The way that the IRS does this is, they take a look at your account balances as of December 31 of the year that you are making the conversion. This is something that’s actually tripped me up. I thought it was as of the date of the actual conversion, but it’s not, it’s as of December 31.
So we’ve gotten lots of questions about, what if I do this first? What if I do this later? What if I do something out of order? What’s the impact? The magic date to look at is December 31, so if you can get yourself in a position where you have no regular deductible traditional IRA money as of December 31, and then you do the conversion of the non-deductible amount, then you’re in a position where you’re not going to have to pay extra tax on the conversion, and that’s where you want to be.
Some other questions we’ve gotten have to do with, what kinds of IRAs do you look at? It turns out you look at not only traditional IRAs, just the regular retirement accounts that anybody can open, you also look at some of these simplified retirement plans, like SEP IRAs and simple IRAs. You have to take a look at that too.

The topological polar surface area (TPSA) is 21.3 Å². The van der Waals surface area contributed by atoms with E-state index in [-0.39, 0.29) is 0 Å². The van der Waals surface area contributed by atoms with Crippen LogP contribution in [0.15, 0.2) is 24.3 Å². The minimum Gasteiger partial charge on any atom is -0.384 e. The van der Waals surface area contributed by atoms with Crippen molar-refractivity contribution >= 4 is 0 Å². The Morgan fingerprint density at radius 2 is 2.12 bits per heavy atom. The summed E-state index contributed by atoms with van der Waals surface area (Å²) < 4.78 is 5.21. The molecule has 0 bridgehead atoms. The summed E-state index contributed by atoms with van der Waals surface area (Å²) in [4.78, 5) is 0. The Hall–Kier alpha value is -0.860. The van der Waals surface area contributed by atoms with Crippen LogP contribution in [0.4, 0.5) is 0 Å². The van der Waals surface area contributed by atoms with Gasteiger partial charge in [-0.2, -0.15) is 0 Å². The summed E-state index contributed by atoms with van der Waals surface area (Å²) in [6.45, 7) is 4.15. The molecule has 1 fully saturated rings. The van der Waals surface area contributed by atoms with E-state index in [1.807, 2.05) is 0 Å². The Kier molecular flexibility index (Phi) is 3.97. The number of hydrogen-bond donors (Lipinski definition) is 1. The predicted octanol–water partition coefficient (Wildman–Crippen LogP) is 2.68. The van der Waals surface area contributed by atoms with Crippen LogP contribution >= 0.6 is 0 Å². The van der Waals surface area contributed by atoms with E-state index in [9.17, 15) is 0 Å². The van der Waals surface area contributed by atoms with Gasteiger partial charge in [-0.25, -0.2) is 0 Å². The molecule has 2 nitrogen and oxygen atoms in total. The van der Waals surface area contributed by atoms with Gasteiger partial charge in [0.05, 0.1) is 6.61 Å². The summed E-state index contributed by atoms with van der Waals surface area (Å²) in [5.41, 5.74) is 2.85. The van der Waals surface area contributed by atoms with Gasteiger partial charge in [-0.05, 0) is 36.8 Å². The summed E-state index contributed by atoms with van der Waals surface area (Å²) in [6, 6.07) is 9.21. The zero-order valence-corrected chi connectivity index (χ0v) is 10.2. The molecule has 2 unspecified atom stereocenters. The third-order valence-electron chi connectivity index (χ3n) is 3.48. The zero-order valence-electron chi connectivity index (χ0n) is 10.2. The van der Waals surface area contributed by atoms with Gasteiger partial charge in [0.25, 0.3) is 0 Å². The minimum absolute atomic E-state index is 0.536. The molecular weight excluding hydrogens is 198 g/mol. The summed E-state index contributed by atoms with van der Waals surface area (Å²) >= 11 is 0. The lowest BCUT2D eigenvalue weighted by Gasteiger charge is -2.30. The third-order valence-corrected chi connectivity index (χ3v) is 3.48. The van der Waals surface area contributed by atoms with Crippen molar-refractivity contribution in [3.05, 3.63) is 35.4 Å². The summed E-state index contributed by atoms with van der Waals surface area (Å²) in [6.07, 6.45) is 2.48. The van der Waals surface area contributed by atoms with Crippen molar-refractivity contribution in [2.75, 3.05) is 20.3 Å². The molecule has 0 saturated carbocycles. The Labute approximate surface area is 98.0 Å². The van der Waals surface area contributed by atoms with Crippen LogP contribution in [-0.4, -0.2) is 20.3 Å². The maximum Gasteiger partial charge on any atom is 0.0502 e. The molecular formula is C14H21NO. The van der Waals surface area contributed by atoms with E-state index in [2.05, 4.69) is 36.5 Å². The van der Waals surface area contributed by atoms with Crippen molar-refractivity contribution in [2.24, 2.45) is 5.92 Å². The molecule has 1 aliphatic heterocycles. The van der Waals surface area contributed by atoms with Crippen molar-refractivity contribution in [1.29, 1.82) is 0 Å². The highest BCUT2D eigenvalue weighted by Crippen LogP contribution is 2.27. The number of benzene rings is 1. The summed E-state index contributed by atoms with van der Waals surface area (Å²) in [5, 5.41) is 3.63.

So if all of your regular traditional IRA money is nondeductible, but you had some pre-tax money in these simple or SEP IRAs, you’re going to have to add those up, you’re going to have some pro-rata issues.
Now, the fun thing is that the rules are not the same for money that’s in a 401(k). If you’re fortunate enough to have a 401(k) plan that allows you to put in both pre-tax money and after-tax money into the 401(k), the IRS specifically allows you to say, hey, I just want to convert the after-tax 401(k) money to a Roth. That’s totally fine, because it’s coming from the 401(k).